Lined with Gruyere and Spilling Over with Caramelized Onions
November 5, 2008
If there is any solace to the cruel fact that the days of sandwiches stuffed with thick slices of sun-kissed tomatoes are over (emphasis on the “if”), it is that we have now arrived in the portion of the year in which sandwiches are only complete—only right—if they ooze with melted cheese. And that is a silver lining I can get behind. Plus, what’s more American than a grilled cheese sandwich (even a gussied up one, sporting, erm, imported cheese)? And, on this brilliant morning, I’m feeling pretty proud to be an American.
Another cold weather sandwich staple of mine is caramelized onions. So, when I discovered this recipe, which marries both of my go-to hibernation season sandwich fillings (for review: cheese warmed to its stretched-out-and-stringy state; soft curls of sweet, slow-cooked onions), I think I not only drooled a little bit, but I even—and please don’t hate me for this—willed winter to hurry up already.
(Click “more” for the rest of the story, more photos & the recipe.)
In the end, we couldn’t wait until winter to audition this shiny new grilled cheese recipe. We made these sandwiches a couple Saturdays ago, when the skies were grey and the wind rattled our windows. The sandwiches—lined with grueyere and spilling over with a tangle of caramelized onions—were just what the doctor ordered.
The recipe also calls for a slather of spicy mustard and thinly sliced pickles: both of which (a) elevated the sandwich to my “food nirvana” category and (b) were entirely intolerable to my husband. So, my sandwich followed the recipe’s rules (how fitting) and Kevin’s was scaled down (simply great bread + warm, pungent cheese + melty onions). These sandwiches could go in other directions too, I think: slivered apples or pears in place of the pickles and honey standing in for the Dijon mustard, for instance.
Luckily, the grilled cheese season is young: there is plenty of time to try all the potential variations. And, if you happen to find yourself smack in the middle of an unseasonal heatwave but still hankering for these sandwiches, I could think up a million other excuses for you. It’s going to climb into the 70s today in Chicago, but these sandwiches still sound delicious. You see, I could use a little comfort food today, after last’s night’s late bedtime and overdose of TV-web-media (and champagne; that too).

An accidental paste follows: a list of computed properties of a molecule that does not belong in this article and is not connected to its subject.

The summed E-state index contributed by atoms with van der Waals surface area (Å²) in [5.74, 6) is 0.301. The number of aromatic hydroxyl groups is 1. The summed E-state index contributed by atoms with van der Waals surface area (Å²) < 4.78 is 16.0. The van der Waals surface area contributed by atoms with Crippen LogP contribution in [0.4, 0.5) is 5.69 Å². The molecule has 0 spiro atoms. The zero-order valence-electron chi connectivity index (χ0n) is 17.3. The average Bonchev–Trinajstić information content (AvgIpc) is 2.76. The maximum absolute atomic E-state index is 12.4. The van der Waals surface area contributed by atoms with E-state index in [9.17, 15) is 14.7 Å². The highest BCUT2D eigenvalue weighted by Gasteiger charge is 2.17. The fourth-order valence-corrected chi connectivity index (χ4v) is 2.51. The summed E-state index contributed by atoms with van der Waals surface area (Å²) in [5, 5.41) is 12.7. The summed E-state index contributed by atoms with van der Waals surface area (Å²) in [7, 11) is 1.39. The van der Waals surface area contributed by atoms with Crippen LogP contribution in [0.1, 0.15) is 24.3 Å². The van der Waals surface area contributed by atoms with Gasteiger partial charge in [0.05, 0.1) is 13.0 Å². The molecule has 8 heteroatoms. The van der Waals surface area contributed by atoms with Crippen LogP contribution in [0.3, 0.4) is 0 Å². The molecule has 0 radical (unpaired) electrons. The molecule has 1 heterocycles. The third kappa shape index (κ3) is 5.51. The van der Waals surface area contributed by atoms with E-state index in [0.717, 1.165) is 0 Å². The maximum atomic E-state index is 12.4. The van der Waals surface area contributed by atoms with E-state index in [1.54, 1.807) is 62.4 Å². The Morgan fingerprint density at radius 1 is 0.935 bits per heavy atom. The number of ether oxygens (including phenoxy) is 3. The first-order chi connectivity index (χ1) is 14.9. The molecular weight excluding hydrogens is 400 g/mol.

Grilled Gruyere and Sweet Onions
Adapted from Food & Wine
Makes Four Sandwiches
2 teaspoons extra-virgin olive oil
2 teaspoons unsalted butter
1 large onion, halved and thinly sliced crosswise (4 cups)
salt and freshly ground pepper
8 1/2-inch-thick slices of whole-grain bread
8 ounces imported Gruyère cheese, thinly sliced
2 dill pickles, thinly sliced lengthwise
In a deep skillet, melt the butter in the oil. Add the onion, cover and cook over high heat, stirring once or twice, until softened, about 5 minutes. Uncover and cook over moderate heat, stirring occasionally, until the onion is very tender and caramelized, about 25 minutes longer. Add water to the skillet as necessary, 1/4 cup at a time, to prevent the onion from scorching. Season the caramelized onion with salt and pepper.
Arrange the bread on a work surface. Spread a thin layer of mustard on each slice. Top half of the slices with the onion, Gruyère and pickles and close the sandwiches.
Preheat a grill pan or panini press (which you can coat with a light brush of oil or cooking spray, if you typically have problems with sticking). Grill the sandwiches over low heat until the bread is toasted and the cheese is melted, 10 minutes. If using a grill pan, press the sandwiches with a spatula and flip them halfway through. Cut in half and serve right away.